Pacific Overtures, Lyric Stage Company of Boston. (through June 16. 617-585-5678 or lyricstage.com)
By Jules Becker
It should come as no surprise that “Pacific Overtures” continues to be one of Stephen Sondheim’s most rarely produced musicals. Arguably his most ambitious, the Tony Award-nominated 1976 work calls for a kabuki staging in which men take on both male and female roles and stage hands dressed in black change sets in full view of the audience. At the same time, East meets West thematically and musically as performers tackle a dauntingly clever score combining non-pentatonic pieces and Western numbers.
If anyone locally is up to these challenges it is Sondheim maven Spiro Veloudos (inspired editions of “A Little Night Music” and “Sunday in the Park with George,” among others). Not surprisingly, the Lyric Stage Company of Boston producing artistic director captures both the style and the substance of “Pacific Overtures” in his company’s brilliantly adventurous revival.
Make no mistake. This is not the controversial 2017 Off-Broadway revival by John Doyle (of no-frills “Company” and “Sweeney Todd” editions fame) that cut the distinctive number “Chrysanthemum Tea” and the menacing first act-closing “Lion Dance” by America’s Commodore Perry. Here the “Tea” song has the right dark humor. Micheline Wu’s crisp choreography gives Kai Chao riveting moments of fiery movement in Perry’s dance. By contrast, Veloudos and company are exploring the full richness of Sondheim and book author John Weidman’s conception and the striking poetry that runs through the musical’s evocative score.
Right from the start, Lyric Stage Company embraces the show’s vivid respect for Japanese culture in Janie E. Howland’s elegant scenic design — most notably in high screens that form a kind of Japanese mural one moment and revolve to reflect a different attitude at another. Gail Astrid Buckley’s telling costumes smartly capture the respective buffoonish demeanors of the British, Dutch, Russian and French admirals and their humorous posturing as they arrive one by one after Perry makes his 1853 trip to Japan with representation from President Millard Fillmore.
In his playbill director’s notes, Veloudos notes that “Pacific Overtures” resonates even today in terms of American or other Western involvement in foreign countries. This singularly thoughtful musical also stands as a constant reminder that the best path to understanding between countries is often mutual cultural respect.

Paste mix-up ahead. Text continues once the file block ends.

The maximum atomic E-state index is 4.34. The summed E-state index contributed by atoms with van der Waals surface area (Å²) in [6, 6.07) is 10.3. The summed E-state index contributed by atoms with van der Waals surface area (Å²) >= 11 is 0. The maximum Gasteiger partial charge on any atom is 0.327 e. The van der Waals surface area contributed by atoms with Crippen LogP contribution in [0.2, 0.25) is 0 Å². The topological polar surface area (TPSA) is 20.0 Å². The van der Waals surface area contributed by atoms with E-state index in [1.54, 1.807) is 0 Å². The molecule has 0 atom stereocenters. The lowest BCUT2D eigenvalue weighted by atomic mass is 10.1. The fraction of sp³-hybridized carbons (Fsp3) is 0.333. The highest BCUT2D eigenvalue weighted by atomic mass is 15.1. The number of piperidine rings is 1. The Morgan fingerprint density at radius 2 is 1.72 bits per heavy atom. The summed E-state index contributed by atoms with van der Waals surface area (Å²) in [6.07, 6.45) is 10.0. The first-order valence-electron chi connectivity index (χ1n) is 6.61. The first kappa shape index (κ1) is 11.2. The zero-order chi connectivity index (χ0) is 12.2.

Veloudos rightly takes his cue from Sondheim, who sublimely details the historic visit from a Japanese point of view through a narrator known as Reciter — a role sharply played by Lisa Yuen. Sondheim and Weidman respectfully invoke the name Nippon for Japan. In a show purposely lacking a clear central character, the focal relationship between samurai turned government official Kayama and fisherman turned samurai Manjiro becomes the running pivotal element. Carl Hsu as Kayama and Sam Hamashima as Manjiro seem to establish a friendship via haiku in the engaging number “Poems.” Hsu catches Kayama’s uncertainty about Western ways and culture in the lyric-strong number “A Bowler Hat.” In a versatile gender-bending ensemble, Gary Thomas Ng is a standout playing men and women — particularly Shogun’s Mother. Micheline Wu captures the vulnerability and angst of Tamate (Kayama’s wife). Veteran Lyric Stage music director Jonathan Goldberg conducts the intimately small orchestra with matching sensitivity.
In the playbill, this gifted director speaks of taking a little break from Sondheim for a while. This critic looks at this masterful revival of “Pacific Overtures” and asks that Veloudos return to the composer’s repertoire as soon as possible to tackle the rarely staged “Passion.”